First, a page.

A Gateway to More Violence?
Jacksonville is a bloody city. Gun violence is persistent in some parts of the sprawling, geographically segregated metropolis that’s typically the murder capital of Florida. Here shootings tend to happen in areas that are both economically distressed and majority African American.
Michael Sampson II, a community organizer with the Jacksonville Community Action Committee, sees the violence as a predictable side effect of decades of the city’s economic neglect of predominantly black neighborhoods.
“A lot of folks in the poor area like I grew up in, they just need opportunity,” he said.
Economic opportunity is a key indicator of crime. Sampson points out that without jobs, people get desperate; desperation makes people do whatever they can to survive, criminal or not.
Criminologists predicted crime would increase during the Great Recession of 2007-09. The opposite happened. Thus, the economic downturn caused by the novel coronavirus may not lead to more crime. Meanwhile, some cities are reporting significant reductions in crime for the month of March.
Jacksonville, however, has long been something of an outlier. Even as others cities’ murder rates fell in recent decades, here it remained stubbornly high.
Last month, as people began social distancing and stay-at-home orders were issued, homicides increased in Jacksonville. TheFlorida Times-Union reported that the 17 homicides made it the deadliest March in 15 years.
The local prosecutor’s office was frustrated by March’s bloodshed. State Attorney Melissa Nelson told the newspaper in a statement, “The recent trend of violence is particularly troubling given the current challenges we face as a city, state, and nation. We are incensed that our already compromised first responders, law enforcement, and emergency medical providers have to triage the COVID-19 pandemic while responding to crime scenes involving unnecessary violence.”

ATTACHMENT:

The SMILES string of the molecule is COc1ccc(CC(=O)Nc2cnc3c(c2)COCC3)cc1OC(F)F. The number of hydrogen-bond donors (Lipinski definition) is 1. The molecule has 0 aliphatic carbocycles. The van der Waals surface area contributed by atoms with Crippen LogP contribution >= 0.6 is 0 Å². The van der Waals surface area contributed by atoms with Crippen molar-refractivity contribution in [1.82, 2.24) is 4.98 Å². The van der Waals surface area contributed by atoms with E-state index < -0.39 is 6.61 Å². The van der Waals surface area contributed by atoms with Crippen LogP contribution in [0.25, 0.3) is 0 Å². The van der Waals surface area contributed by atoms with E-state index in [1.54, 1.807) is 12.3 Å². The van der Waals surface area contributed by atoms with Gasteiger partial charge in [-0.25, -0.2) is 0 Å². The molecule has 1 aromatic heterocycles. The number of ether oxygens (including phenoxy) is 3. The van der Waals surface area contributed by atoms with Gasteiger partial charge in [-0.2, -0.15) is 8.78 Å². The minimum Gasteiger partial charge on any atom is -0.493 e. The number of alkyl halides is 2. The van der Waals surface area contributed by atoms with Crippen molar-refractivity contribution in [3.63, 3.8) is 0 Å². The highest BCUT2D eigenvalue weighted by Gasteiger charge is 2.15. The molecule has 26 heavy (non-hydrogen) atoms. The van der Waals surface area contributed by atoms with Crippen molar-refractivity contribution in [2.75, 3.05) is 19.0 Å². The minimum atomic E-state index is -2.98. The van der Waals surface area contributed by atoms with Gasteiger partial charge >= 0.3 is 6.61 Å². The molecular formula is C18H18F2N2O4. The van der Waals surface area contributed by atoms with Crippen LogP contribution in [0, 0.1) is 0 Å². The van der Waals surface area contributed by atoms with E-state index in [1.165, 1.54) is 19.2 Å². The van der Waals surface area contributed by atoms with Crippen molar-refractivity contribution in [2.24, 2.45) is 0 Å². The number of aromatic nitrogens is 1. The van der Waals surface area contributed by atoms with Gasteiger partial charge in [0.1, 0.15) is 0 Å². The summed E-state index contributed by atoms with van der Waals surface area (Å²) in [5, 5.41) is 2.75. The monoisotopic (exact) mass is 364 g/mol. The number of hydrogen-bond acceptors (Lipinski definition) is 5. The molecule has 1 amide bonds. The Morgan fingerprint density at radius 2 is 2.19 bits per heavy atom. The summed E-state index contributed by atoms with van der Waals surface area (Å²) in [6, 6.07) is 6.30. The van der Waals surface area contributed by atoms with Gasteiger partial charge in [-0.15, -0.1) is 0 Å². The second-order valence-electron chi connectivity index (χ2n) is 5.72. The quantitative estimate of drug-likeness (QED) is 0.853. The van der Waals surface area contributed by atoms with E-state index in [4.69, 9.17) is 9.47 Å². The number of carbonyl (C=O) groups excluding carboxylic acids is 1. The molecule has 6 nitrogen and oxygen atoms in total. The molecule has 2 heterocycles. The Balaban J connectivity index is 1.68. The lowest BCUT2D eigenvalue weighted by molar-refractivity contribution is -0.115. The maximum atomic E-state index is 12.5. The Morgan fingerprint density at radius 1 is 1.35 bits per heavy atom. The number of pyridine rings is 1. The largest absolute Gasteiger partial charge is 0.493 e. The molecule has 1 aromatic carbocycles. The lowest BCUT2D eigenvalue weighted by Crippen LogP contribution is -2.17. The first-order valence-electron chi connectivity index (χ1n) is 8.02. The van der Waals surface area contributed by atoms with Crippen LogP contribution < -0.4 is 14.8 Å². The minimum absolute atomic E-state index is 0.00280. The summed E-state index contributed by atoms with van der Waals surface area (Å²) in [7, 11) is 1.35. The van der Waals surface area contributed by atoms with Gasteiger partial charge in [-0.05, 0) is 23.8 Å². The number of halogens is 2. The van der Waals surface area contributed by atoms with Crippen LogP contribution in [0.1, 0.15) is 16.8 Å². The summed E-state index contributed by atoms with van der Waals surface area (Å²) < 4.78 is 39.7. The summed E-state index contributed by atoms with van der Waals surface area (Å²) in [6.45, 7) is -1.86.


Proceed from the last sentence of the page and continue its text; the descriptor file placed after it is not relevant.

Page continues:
The killings, the vast majority by firearm, show no signs of alleviating. On April 6, the city was rocked by the shooting death of a 5-year-old caught in the crossfire of a dispute over $180.
“It would be naive to think simply because the mayor has issued a shelter-in-place order that violence will stop,” Sampson said. “The same type of conditions that will give way to intercommunity violence are still there, and in fact have been exacerbated by the COVID-19 crisis.”
Sampson is among those who believe that Jacksonville needs to invest significantly over a period of years in improving economic conditions in areas hardest hit by the violence and crime. In the short term, he says it should fund organizations that help out in these communities.
“There are things the city can do during this pandemic to make sure the crime rate doesn’t keep going up,” he said.